When a large coalition of Asian-American students staged a sit-in outside my office, for example, we assembled the senior administration and together disentangled a long laundry list of specific "demands" the students believed would enhance their sense of being "seen" and respected. By taking the students even more seriously than they were taking themselves, the administrative team was able to engage the student leaders in an extended and consequential conversation with the deans of academic and student life about concrete steps the college could take to enrich their educational experiences. In effect, we reframed the interaction from symbols to substance.

It was also through this work that I came to recognize and, gradually, to rise above the dehumanizing effects of the echo chamber of projections and to find solid ground on which I could stand apart from the expectations of others without losing my connections to them. I knew I would have to make changes to survive in the job for any length of time. And I knew one of the biggest changes I had to make, and fast, was to pull back from managing details so that I could begin to live into the wider arc of my role. What I hadn’t appreciated was how profound a shift this would be, a transformation in how I saw myself. I would have to sacrifice the pleasure I had always taken in a certain kind of mastery – the sense of intellectual integrity that came with delving deeply into an issue, ferreting about in the nuance and building a larger synthesis inductively from the data. I would have to claim the freedom not to have all the answers. I would have to be content imagining myself leading a trek through a thicket of unanswered and fertile questions.

One question I had been tracking was whether I could learn to practice what I thought of as a leadership of peace, a goal that may have reflected my roots in Quaker tradition, but rested as well on two convictions I had reached in years of studying and experiencing organizational life. First, it seemed to me that a healthy organization, by definition, was one that supported its members in making and sustaining connections — within themselves, with one another, with their clients or, in our case, the students, and with the larger and deeper meanings and contexts of their work. This was consistent, too, with the groundbreaking studies on growth in connection Jean Baker Miller and other feminist thinkers had been doing for many years, some at Wellesley.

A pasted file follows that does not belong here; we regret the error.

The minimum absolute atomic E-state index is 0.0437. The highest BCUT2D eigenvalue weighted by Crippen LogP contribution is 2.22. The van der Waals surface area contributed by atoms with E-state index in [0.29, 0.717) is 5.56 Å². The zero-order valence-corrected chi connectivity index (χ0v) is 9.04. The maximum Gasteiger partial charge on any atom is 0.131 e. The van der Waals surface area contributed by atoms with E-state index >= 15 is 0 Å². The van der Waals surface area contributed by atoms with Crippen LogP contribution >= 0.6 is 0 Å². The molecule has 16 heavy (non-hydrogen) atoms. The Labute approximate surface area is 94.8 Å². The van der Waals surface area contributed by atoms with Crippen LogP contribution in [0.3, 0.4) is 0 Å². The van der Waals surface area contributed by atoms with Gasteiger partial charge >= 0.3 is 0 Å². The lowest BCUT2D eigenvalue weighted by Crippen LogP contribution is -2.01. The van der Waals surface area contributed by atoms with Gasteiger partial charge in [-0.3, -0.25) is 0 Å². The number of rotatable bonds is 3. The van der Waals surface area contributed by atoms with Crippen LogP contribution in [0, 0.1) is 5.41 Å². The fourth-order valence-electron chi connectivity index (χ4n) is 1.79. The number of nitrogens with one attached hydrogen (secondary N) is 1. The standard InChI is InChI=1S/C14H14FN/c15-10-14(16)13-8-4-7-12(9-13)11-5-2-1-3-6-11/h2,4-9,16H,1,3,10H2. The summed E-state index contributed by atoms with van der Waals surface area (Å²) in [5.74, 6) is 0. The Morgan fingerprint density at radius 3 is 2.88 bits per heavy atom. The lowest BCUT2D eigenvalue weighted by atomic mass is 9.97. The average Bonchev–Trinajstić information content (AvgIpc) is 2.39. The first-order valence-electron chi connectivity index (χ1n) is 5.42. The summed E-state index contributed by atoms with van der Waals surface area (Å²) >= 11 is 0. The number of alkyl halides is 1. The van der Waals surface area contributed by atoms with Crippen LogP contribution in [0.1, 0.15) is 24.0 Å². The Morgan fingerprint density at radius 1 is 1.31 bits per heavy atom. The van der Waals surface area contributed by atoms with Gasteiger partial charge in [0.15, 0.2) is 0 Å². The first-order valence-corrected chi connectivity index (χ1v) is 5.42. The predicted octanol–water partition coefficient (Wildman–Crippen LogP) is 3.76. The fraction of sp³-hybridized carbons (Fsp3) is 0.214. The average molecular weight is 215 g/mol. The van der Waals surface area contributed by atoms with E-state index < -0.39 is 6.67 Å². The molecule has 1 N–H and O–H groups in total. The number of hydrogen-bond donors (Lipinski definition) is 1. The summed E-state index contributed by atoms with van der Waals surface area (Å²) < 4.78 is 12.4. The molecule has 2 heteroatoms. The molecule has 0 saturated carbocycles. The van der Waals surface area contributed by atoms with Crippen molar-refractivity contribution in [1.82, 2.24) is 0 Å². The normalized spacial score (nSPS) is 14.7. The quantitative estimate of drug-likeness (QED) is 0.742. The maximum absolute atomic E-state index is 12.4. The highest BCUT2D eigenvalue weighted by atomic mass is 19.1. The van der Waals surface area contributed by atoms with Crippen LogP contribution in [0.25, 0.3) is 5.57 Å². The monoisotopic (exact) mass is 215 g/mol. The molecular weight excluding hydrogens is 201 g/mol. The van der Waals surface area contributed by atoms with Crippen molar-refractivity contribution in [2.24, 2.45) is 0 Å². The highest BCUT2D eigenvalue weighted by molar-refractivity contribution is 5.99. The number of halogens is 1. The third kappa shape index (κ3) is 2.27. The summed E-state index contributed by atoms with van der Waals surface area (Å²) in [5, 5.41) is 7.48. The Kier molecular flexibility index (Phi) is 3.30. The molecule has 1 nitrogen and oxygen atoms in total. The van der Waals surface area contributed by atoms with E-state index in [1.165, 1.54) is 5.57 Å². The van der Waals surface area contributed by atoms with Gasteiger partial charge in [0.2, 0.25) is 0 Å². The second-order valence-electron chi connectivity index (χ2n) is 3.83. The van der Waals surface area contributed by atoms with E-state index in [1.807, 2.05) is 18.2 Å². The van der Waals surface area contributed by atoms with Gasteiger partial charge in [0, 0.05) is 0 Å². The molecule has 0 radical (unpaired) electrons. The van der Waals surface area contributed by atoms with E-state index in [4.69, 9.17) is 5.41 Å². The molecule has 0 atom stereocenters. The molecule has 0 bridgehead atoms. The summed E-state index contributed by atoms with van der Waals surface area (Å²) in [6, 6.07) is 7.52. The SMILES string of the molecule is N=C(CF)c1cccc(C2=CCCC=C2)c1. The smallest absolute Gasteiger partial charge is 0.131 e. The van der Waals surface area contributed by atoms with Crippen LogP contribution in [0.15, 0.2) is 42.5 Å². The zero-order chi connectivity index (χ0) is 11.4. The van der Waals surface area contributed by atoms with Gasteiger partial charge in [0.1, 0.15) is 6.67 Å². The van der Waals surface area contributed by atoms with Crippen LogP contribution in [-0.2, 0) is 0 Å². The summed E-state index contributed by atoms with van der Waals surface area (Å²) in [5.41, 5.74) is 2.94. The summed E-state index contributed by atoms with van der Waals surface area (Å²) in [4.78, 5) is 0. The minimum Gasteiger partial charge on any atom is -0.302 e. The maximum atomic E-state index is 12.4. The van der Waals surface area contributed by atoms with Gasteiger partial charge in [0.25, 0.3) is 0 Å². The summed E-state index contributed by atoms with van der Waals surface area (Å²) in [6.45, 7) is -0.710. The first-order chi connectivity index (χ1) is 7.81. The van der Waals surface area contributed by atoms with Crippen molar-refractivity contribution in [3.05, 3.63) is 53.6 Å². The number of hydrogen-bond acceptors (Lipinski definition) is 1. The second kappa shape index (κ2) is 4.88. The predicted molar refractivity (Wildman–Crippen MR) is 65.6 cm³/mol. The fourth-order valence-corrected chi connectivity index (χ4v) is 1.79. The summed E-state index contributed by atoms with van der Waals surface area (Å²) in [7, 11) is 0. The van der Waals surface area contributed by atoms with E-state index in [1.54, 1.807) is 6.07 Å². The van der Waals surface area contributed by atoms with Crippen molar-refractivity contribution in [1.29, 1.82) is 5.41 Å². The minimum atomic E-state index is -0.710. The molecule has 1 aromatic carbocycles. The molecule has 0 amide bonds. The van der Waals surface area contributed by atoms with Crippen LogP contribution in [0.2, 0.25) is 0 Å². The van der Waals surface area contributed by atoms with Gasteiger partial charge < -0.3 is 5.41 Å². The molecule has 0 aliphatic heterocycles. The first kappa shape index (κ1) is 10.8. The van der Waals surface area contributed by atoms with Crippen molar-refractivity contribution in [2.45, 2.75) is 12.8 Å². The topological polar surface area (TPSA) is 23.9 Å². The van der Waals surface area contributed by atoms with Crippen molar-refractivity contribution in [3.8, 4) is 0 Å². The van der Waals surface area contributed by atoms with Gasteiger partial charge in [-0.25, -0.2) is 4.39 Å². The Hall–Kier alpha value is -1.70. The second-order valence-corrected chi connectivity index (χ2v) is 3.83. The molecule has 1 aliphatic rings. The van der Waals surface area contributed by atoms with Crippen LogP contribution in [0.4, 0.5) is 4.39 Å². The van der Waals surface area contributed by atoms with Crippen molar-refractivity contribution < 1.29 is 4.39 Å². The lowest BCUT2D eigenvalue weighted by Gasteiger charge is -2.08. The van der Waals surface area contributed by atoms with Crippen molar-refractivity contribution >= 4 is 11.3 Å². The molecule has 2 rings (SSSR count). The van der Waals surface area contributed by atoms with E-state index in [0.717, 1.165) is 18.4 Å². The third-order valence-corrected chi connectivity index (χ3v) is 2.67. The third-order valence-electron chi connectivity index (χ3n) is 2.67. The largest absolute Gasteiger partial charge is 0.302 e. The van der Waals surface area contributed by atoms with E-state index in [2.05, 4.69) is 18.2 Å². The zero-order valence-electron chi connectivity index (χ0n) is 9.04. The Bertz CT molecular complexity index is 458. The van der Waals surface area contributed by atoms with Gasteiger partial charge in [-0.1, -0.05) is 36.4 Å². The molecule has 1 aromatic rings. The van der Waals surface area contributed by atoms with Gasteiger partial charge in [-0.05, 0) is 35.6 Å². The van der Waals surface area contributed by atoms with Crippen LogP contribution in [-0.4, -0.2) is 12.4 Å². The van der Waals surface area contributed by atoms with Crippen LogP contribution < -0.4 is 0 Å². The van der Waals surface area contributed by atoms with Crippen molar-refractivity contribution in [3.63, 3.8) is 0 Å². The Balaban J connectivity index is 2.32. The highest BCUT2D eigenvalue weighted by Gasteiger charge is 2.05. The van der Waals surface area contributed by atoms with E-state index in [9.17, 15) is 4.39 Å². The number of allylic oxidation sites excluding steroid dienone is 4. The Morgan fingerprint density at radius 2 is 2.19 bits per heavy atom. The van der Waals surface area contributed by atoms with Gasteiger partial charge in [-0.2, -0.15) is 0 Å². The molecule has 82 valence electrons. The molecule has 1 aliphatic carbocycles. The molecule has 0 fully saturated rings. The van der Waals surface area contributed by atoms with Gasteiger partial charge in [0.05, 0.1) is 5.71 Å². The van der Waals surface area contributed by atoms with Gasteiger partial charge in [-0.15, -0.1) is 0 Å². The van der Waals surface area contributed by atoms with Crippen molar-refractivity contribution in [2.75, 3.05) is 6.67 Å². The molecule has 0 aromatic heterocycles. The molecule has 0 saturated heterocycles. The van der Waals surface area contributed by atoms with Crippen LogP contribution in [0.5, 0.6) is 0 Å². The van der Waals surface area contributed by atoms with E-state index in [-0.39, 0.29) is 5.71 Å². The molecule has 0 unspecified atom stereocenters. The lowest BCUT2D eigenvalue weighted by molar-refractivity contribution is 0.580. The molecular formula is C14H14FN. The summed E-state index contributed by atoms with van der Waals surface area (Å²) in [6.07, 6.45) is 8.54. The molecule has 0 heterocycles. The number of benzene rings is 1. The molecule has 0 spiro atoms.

From this first insight, it followed, second, that leaders responsible for organizational success would themselves have to be working self-consciously to resist the pressures that would otherwise drive them into isolation. I knew how it felt to withdraw at times of confusion or pain — or to harden in the face of attack — and I knew what an effort it took to find my way back to myself. To work in a purposeful way to preserve connections, was, I felt, to lead in the service of peace.

As a woman, I was intent on developing my own authentic leadership so I especially wanted to be sure, when faced with decisions, that I had found the place where I could stand with authority, the position I could recognize from my own observation to be right and true. I kept that imperative uppermost in my partnership with this outside consultant, monitoring what was his, what was mine, and what was ours. And this primary partnership became a touchstone for growing the system of partnerships through which I led the college, delegating responsibilities with full trust in my deans and vice presidents, knowing we were in synchrony because of the constancy of our attention to sustaining our partnerships. These were sturdy enough not only to withstand even the most jarring crisis, but also enabled us to find the meaning in it, and to understand and approach it as the organization’s new direction in which to grow. Over time we were able to weave our individual partnerships together into a powerful network, creating an exceptionally effective and mutually-rewarding leadership team.

Each of the individual partnerships reproduced the original choreography of self-responsibility and interdependence, two values that were central not only to my personal aspirations as a leader, but also to my vision for the college and the education I wanted to be certain we were offering our students. And it turned out that learning to sustain this tension of oneness and separateness in an interlocking matrix of carefully tended and resilient partnerships became a wellspring for me of both positional power and abiding peace.


Diana Chapman Walsh served as president of Wellesley College from 1993 to 2007.